LGBTQ+ rights

Refusing to be invisible: Intersex Filipinos struggle to be seen, understood

Michelle Abad

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Refusing to be invisible: Intersex Filipinos struggle to be seen, understood

MOTHER'S TOUCH. Jenelyn Puto aids her son Hero in taking his medicine for his congenital adrenal hyperplasia.

Michelle Abad/Rappler

Intersex Filipinos have trouble accessing medical services and amending records to reflect their bodies, but it’s not stopping them from lobbying for policies that will cater sustainably to their community

Baby Hero was born with congenital adrenal hyperplasia (CAH), a condition that affects the production of hormones in his body. Having CAH makes Hero intersex, and the type of CAH he has requires lifetime medication.

This is why his parents, Jenelyn Puto and her partner Marlon Michael Ferrer, toil along busy Dela Rosa Street in Makati, selling fried calamares, chicken skin, kwek-kwek, and gulaman off the sidecar of their motorbike.

Sometimes, you’ll see one of them, while the other takes a break at home. Other times, you’ll see both. But very seldom will you see neither of them, as the life of their youngest child quite literally depends on every stick of fried food they sell.

Intersex people like baby Hero are born with sex characteristics – like reproductive organs, hormonal patterns, or chromosomal patterns – that do not fit typical binary notions of male or female bodies, according to the United Nations (UN) human rights office. Being intersex in itself is not a disease, and not all intersex people have life-threatening conditions.

It is the “I” in the acronym for the LGBTQIA+ community, that refers to lesbian, gay, bisexual, transgender, queer, intersex, asexual, and other gender identities. While the rest of the letters in the acronym have become more recognizable in popular media, the “I”s remain largely invisible.

Ako, bilang ina, hindi ko kinakahiya na may anak akong intersex. Proud ako,” said Jenelyn. (I, as a mother, am not ashamed that I have an intersex child. I’m proud.)

But being the parent of an intersex child in the Philippines is far from being a walk in the park.

A struggle to understand

Jenelyn and Marlon planned all of their children except for Hero. They already had four other kids, and the one before Hero was born with autism, which had many challenges in itself.

During Jenelyn’s pregnancy with Hero, she carried on working in their fried food business. She continued to ride their motorbike and deliver food, and cook in the streets as the heat from the pan enveloped her belly.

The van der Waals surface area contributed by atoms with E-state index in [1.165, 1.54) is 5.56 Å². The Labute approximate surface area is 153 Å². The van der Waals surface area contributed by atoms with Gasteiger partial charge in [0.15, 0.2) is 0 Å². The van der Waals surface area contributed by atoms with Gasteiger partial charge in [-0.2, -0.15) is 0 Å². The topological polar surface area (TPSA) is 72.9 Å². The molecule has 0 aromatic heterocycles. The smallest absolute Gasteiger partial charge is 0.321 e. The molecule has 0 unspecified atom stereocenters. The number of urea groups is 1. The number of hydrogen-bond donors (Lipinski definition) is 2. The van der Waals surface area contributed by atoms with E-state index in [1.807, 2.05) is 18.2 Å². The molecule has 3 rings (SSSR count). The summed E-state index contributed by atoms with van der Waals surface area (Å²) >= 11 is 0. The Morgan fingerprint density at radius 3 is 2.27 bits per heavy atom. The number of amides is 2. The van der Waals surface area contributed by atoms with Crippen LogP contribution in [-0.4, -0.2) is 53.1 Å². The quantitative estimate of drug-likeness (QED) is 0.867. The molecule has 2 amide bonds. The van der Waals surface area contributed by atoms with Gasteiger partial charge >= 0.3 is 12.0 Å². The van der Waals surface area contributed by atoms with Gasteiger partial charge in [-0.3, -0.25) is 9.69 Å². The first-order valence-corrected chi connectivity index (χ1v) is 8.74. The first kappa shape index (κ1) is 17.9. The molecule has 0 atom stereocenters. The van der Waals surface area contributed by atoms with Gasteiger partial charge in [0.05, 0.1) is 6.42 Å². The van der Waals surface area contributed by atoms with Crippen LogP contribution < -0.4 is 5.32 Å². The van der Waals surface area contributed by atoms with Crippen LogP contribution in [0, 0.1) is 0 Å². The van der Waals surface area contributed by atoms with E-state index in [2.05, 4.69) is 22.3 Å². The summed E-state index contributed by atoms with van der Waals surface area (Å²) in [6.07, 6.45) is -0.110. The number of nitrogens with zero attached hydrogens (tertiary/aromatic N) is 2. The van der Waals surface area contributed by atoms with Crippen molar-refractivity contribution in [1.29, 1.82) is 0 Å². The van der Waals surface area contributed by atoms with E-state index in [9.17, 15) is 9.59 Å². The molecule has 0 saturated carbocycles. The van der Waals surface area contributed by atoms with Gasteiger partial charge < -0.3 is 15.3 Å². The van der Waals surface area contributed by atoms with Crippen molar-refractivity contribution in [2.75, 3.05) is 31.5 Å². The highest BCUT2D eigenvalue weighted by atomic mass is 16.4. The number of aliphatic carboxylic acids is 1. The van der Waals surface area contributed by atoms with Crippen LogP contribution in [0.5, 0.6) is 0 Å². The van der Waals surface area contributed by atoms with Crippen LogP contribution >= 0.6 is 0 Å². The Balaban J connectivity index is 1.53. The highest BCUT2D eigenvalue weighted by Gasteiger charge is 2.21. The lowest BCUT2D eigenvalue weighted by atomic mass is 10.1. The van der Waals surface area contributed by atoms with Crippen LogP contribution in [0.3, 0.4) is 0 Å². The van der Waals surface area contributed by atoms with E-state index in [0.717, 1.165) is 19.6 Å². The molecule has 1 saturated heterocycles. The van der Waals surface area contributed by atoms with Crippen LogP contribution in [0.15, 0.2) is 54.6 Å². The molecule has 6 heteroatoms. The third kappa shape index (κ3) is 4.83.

Her doctor had told her to take it easy, but she wanted to work and help her partner. But with no complications detected with Hero at the time, Jenelyn was driven by the desire to bring her family even small luxuries, like taking vacations or celebrating a birthday at Jollibee.

And then Hero came along. The nurses asked Jenelyn if her partner was a Black American. “No,” she told them, “my partner is Filipino.” They asked, since her baby’s complexion was dark, so dark that “it was like he did not have blood.” 

While it was peculiar to her, Jenelyn thought that perhaps her baby had dark skin because she had a tanned complexion herself. It was in the newborn screening when they found out Hero had CAH. They were told it was a “rare disease,” and they had no idea what it was. Hyperpigmentation in newborn males is a symptom of CAH.

A week into Hero’s life, he became sickly. He no longer wanted to breastfeed, rapidly began to lose weight, and constantly defecated even if he did not eat.

To confirm their baby’s condition, Jenelyn and Marlon were told to schedule an appointment with an endocrinologist – again, a term they had no familiarity with.

Wala kami idea sa sakit ng anak namin. At talagang sinabi nila – walang paligoy-ligoy – na kung hindi namin dadalhin agad, maaari siyang mamatay,” she said. (We had no idea about our son’s condition. And they told us, straightforwardly, that if we did not bring him to a specialist, he could die.)

Even after a confirmatory test, Jenelyn was still mostly unaware about her son’s CAH. She turned to YouTube to educate herself, the same way she learned about her other son’s autism.

DAILY MEDS. With help from her eldest daughter, Jenelyn Puto gives her son Hero medicine for his CAH. Photo by Michelle Abad/Rappler
Daily grind

In Jenelyn’s small home in Sta. Ana, Manila, there are two refrigerators. The smaller one of them has only two things inside – Hero’s medicines, and a batch of frozen food she will cook and sell on the street.